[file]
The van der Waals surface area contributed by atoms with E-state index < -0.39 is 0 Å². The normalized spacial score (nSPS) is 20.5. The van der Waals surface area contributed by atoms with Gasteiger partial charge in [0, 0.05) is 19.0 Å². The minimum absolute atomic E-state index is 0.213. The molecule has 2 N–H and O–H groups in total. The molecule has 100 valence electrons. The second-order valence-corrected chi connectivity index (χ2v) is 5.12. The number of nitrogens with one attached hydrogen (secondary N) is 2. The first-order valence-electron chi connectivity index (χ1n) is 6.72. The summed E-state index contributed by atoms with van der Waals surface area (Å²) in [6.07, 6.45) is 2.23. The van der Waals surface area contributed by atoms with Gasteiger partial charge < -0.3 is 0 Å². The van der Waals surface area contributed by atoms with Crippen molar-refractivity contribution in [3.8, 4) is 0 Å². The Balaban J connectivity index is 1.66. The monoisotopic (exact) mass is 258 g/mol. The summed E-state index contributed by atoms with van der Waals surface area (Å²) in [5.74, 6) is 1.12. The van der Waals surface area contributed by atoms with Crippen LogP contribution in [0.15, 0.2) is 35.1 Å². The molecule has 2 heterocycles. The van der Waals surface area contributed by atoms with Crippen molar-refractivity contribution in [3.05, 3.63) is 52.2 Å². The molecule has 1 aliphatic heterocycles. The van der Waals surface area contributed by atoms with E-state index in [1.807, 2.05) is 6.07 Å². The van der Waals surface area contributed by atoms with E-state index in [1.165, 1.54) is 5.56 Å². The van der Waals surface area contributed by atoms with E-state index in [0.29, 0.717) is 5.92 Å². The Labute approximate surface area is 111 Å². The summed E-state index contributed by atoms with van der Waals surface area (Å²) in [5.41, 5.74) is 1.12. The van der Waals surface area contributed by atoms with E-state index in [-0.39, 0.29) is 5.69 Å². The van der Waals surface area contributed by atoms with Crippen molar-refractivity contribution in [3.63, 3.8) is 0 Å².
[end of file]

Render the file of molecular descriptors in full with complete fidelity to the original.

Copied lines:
The van der Waals surface area contributed by atoms with E-state index < -0.39 is 0 Å². The normalized spacial score (nSPS) is 20.5. The van der Waals surface area contributed by atoms with Gasteiger partial charge in [0, 0.05) is 19.0 Å². The minimum absolute atomic E-state index is 0.213. The molecule has 2 N–H and O–H groups in total. The molecule has 100 valence electrons. The second-order valence-corrected chi connectivity index (χ2v) is 5.12. The number of nitrogens with one attached hydrogen (secondary N) is 2. The first-order valence-electron chi connectivity index (χ1n) is 6.72. The summed E-state index contributed by atoms with van der Waals surface area (Å²) in [6.07, 6.45) is 2.23. The van der Waals surface area contributed by atoms with Gasteiger partial charge < -0.3 is 0 Å². The van der Waals surface area contributed by atoms with Crippen molar-refractivity contribution in [3.8, 4) is 0 Å². The Balaban J connectivity index is 1.66. The monoisotopic (exact) mass is 258 g/mol. The summed E-state index contributed by atoms with van der Waals surface area (Å²) in [5.74, 6) is 1.12. The van der Waals surface area contributed by atoms with Crippen LogP contribution in [0.15, 0.2) is 35.1 Å². The molecule has 2 heterocycles. The van der Waals surface area contributed by atoms with Crippen molar-refractivity contribution in [3.05, 3.63) is 52.2 Å². The molecule has 1 aliphatic heterocycles. The van der Waals surface area contributed by atoms with E-state index in [1.807, 2.05) is 6.07 Å². The van der Waals surface area contributed by atoms with E-state index in [1.165, 1.54) is 5.56 Å². The van der Waals surface area contributed by atoms with E-state index in [0.29, 0.717) is 5.92 Å². The Labute approximate surface area is 111 Å². The summed E-state index contributed by atoms with van der Waals surface area (Å²) in [5.41, 5.74) is 1.12. The van der Waals surface area contributed by atoms with E-state index in [-0.39, 0.29) is 5.69 Å². The van der Waals surface area contributed by atoms with Crippen molar-refractivity contribution in [3.63, 3.8) is 0 Å².